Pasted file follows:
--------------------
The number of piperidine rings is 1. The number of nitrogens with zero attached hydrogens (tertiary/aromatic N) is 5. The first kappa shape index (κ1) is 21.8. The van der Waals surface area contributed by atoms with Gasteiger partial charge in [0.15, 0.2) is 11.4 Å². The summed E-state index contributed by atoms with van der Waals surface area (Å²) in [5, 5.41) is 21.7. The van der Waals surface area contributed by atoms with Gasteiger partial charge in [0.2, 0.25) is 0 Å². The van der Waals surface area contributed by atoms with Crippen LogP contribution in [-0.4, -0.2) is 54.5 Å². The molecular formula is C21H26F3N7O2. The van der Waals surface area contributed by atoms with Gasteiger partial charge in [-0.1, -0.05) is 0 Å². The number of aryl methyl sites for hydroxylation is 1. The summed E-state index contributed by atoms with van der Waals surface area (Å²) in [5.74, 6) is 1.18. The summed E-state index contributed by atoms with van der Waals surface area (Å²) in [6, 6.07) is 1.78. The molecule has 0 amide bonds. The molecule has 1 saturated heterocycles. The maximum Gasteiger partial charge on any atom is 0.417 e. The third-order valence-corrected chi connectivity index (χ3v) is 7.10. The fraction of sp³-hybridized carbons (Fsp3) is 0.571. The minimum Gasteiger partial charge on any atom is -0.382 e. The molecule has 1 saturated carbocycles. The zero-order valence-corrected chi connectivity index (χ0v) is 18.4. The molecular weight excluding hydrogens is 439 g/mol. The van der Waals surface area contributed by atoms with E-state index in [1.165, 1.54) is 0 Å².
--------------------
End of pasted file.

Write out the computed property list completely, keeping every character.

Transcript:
The number of piperidine rings is 1. The number of nitrogens with zero attached hydrogens (tertiary/aromatic N) is 5. The first kappa shape index (κ1) is 21.8. The van der Waals surface area contributed by atoms with Gasteiger partial charge in [0.15, 0.2) is 11.4 Å². The summed E-state index contributed by atoms with van der Waals surface area (Å²) in [5, 5.41) is 21.7. The van der Waals surface area contributed by atoms with Gasteiger partial charge in [0.2, 0.25) is 0 Å². The van der Waals surface area contributed by atoms with Crippen LogP contribution in [-0.4, -0.2) is 54.5 Å². The molecular formula is C21H26F3N7O2. The van der Waals surface area contributed by atoms with Gasteiger partial charge in [-0.1, -0.05) is 0 Å². The number of aryl methyl sites for hydroxylation is 1. The summed E-state index contributed by atoms with van der Waals surface area (Å²) in [5.74, 6) is 1.18. The summed E-state index contributed by atoms with van der Waals surface area (Å²) in [6, 6.07) is 1.78. The molecule has 0 amide bonds. The molecule has 1 saturated heterocycles. The maximum Gasteiger partial charge on any atom is 0.417 e. The third-order valence-corrected chi connectivity index (χ3v) is 7.10. The fraction of sp³-hybridized carbons (Fsp3) is 0.571. The minimum Gasteiger partial charge on any atom is -0.382 e. The molecule has 1 saturated carbocycles. The zero-order valence-corrected chi connectivity index (χ0v) is 18.4. The molecular weight excluding hydrogens is 439 g/mol. The van der Waals surface area contributed by atoms with E-state index in [1.165, 1.54) is 0 Å².